Through document review and interviews, the audit team found that the required data collection in the Atlantic Ocean had been completed in 2009.Footnote 10 Required data collection for the Arctic had also been completed.
The audit team concluded that NRCan does have comprehensive operational plans designed to achieve the strategic objectives and priorities of the Program. These plans have been documented.
The Program has developed and documented performance measures (i.e. indicative milestones) and steps required for the completion of submission preparation. These performance measures are captured within NRCan’s Earth Sciences Sector Project Tracking System which is used for project and program monitoring and reporting purposes. The system has been updated with the UNCLOS Program’s challenges, expected outcomes, outputs, and performance indicators against which Mid-Year and Year End reports are generated. In addition, the Program Management Board generates annual performance reports, which not only report on accomplishments but also on next steps and performance measures. These reports have been reviewed and approved by the ADM Steering Committee.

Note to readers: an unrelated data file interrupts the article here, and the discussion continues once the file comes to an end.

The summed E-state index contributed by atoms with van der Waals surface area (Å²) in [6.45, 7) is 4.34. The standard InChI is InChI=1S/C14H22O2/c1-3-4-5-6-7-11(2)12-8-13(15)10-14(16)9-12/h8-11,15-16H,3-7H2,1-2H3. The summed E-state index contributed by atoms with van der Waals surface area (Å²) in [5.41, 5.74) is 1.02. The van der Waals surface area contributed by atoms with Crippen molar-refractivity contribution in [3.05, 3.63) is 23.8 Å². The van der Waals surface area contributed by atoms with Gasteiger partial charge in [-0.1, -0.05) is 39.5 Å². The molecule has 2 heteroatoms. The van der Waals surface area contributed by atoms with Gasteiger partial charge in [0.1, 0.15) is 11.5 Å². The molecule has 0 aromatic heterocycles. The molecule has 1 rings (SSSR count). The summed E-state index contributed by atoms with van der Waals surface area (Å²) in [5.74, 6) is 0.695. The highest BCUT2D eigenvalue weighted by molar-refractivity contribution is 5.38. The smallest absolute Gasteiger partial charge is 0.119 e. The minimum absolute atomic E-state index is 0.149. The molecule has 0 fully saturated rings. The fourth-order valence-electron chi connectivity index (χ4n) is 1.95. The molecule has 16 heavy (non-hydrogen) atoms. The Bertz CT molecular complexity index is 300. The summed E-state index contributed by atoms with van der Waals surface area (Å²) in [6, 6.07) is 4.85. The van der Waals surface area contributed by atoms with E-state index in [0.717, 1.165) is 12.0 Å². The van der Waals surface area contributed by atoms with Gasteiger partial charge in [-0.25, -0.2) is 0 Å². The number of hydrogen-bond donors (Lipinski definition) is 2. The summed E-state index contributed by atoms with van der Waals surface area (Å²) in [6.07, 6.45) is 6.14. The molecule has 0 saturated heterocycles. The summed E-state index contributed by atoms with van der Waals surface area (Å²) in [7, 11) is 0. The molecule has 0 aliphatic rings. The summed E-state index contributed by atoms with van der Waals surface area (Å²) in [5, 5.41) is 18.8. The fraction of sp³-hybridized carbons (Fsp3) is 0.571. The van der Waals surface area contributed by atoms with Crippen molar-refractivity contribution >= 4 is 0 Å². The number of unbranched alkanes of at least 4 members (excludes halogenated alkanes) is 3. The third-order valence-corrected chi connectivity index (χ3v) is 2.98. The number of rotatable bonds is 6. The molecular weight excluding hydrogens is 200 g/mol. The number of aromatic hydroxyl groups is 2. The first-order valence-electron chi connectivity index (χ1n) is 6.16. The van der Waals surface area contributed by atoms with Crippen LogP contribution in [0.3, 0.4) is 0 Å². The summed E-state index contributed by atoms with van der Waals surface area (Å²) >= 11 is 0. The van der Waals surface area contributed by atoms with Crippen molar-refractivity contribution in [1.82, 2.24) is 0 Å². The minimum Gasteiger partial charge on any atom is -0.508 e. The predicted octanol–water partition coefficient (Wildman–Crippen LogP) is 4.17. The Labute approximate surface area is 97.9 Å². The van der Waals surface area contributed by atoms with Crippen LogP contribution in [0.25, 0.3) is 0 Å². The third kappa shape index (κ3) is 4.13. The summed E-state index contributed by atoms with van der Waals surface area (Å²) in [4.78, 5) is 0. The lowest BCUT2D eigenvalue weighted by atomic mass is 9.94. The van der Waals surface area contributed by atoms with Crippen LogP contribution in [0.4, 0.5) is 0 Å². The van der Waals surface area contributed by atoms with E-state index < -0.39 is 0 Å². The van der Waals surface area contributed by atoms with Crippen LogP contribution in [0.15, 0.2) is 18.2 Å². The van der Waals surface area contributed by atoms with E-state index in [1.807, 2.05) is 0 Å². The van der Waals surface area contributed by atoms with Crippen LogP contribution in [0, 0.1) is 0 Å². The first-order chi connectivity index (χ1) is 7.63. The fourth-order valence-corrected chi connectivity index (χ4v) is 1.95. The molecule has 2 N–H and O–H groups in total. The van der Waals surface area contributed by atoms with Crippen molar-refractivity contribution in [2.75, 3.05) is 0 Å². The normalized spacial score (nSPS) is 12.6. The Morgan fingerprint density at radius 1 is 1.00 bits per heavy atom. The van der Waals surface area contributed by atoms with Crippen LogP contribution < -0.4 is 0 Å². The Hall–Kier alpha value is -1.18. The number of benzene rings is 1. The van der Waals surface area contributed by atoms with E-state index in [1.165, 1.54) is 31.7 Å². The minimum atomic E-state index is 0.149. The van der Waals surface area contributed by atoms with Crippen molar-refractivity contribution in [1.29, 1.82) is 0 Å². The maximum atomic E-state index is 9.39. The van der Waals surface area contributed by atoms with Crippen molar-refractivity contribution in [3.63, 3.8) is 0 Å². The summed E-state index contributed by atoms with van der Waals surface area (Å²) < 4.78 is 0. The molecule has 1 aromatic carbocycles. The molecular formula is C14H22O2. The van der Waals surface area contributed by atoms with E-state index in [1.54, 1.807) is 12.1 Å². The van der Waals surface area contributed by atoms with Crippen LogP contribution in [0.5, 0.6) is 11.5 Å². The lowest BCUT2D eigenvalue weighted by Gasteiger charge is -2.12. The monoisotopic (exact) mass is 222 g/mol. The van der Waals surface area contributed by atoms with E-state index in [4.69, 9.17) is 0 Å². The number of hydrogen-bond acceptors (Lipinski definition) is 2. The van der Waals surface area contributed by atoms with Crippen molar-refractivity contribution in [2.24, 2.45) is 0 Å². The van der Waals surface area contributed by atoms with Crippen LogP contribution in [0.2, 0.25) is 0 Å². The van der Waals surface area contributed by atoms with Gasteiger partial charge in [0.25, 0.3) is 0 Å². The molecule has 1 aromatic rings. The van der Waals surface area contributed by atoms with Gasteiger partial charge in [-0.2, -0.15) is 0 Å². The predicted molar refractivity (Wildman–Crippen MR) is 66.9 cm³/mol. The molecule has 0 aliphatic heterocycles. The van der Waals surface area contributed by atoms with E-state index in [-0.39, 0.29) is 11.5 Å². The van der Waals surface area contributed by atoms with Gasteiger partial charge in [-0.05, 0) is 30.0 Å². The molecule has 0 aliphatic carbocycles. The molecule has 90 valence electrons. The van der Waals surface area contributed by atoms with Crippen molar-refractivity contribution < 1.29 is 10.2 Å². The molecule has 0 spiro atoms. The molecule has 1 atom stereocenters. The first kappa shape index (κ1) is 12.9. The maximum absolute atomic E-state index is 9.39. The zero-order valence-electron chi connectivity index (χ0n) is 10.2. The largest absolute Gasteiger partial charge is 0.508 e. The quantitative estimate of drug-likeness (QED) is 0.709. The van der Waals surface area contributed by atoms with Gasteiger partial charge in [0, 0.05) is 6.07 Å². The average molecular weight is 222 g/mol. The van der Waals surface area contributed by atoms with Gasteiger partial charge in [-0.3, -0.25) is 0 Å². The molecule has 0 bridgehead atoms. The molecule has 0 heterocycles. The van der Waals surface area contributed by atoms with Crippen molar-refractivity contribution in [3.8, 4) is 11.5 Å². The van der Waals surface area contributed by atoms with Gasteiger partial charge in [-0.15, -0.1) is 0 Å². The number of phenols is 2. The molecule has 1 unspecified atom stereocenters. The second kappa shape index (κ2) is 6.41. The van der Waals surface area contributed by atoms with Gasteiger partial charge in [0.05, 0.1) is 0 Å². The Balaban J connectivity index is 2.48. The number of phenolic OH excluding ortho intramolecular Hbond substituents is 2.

Planning and Resource Allocation
Risk management is a key component of decision-making, business planning, resource allocation and operational management. The audit team found that NRCan had identified and assessed the risks that could impede the successful achievement of the Program’s strategic objectives, and had developed appropriate mitigation strategies. Risks and mitigation strategies were reviewed and adjusted periodically against past performance by Program Management. For example, in 2010 a major spring survey was organized in the eastern Arctic. The survey was hampered by bad weather and data collection was well below the planned level (at about 25-30%). In addition, during the Program’s fall icebreaker expedition, data collection was again attempted but was only achieved in part due to an emergency evacuation, which required the ship to leave the area and go to the nearest port. The Program Management Board had taken these past experiences into consideration when planning for resource allocation in the following year.